There was an embarrassed silence. The assembly was annoyed at Anyr’s youth and that he clearly had no idea which way the wind was blowing. But Arthur was a clever man and he guessed what had brought this about. The trouble was that there were so few royal lines about so that, on feasts and festivals, they kept running into one another. There had been one such feast just a few months before, a celebration of their victory. Arthur had noticed the way Anyr had smiled at the daughter of the King of Egryng. He had also noticed how the young woman had smiled back. At the time he had thought no more about it but now he put two and two together.

“Anyr, your clemency does you credit but it is perhaps better coming from a churchman than a warrior.” There was the expected laughter around the room.

“If I let this man get away with treachery, even be seen to be rewarding him with it by treating him as an equal, then the next petty king will want to have a go. Before long I will have no federation left and the creatures from the East will be feasting in our halls and ravishing our young women.” But even the roar of assent around him did not make Anyr sit down.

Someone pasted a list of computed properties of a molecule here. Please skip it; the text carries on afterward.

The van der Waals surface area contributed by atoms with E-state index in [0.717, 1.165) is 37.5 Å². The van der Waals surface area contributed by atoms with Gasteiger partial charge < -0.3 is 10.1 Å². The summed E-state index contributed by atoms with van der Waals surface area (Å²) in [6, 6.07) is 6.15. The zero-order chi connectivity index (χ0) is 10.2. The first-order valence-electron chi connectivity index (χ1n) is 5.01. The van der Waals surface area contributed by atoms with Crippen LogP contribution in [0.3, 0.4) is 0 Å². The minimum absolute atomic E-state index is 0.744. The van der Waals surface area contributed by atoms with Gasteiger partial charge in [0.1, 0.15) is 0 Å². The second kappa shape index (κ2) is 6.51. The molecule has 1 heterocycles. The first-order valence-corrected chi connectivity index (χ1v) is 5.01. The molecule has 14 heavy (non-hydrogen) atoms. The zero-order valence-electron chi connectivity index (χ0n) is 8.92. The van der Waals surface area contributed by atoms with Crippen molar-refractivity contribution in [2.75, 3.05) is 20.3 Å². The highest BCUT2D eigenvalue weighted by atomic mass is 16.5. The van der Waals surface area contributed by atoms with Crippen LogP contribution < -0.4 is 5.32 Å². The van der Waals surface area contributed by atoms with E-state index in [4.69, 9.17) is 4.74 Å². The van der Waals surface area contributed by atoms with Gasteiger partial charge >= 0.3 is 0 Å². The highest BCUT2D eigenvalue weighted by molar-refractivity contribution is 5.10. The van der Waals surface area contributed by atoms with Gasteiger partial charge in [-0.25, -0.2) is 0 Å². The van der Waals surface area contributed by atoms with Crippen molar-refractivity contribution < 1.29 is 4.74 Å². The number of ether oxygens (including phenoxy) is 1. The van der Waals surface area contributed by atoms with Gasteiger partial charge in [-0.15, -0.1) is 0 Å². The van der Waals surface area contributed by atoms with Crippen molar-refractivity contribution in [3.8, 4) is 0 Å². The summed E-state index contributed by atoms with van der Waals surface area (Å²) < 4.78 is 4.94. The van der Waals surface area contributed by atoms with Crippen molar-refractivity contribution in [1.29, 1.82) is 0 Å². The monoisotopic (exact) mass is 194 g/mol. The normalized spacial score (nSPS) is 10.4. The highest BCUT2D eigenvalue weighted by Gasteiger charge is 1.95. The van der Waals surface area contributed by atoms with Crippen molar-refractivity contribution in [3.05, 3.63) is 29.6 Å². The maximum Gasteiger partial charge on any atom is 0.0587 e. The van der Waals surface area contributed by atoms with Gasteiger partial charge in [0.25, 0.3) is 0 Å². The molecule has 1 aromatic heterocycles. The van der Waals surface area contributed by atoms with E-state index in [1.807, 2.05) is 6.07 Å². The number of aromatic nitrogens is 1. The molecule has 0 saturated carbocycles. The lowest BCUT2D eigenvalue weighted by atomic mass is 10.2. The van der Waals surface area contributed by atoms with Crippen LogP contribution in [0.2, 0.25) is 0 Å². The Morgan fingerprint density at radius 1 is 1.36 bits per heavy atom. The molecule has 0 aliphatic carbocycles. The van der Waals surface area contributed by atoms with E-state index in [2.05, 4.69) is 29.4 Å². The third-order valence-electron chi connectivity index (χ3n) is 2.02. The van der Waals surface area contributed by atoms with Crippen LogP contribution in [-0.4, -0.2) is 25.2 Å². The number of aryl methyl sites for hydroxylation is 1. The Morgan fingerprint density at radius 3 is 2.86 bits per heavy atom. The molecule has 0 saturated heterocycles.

“Are people’s lives to be ruined because you cannot admit your mistakes?”

Arthur brought his fist crashing down onto the arm of his chair. “There has been no mistake other than the one you have just made now.”

“If you had just given them the credit they deserved for their help in our victory…”

“They will get all that they deserve from treason and that is the end of the discussion.”

And so it was but Arthur went to his bed angry and with a great sense of dissatisfaction. The boy was too young to challenge him like that. What would his advisers think? He found it very difficult to sleep.

So it was only from a very fitful doze that he was awoken while it was still dark the following morning. Although he was a brave man his heart clenched because only something very serious could justify waking up a king so early in the morning.

“My lord, we are sorry to wake you.” He kept his composure and just looked at them with what he hoped looked like an annoyed glance.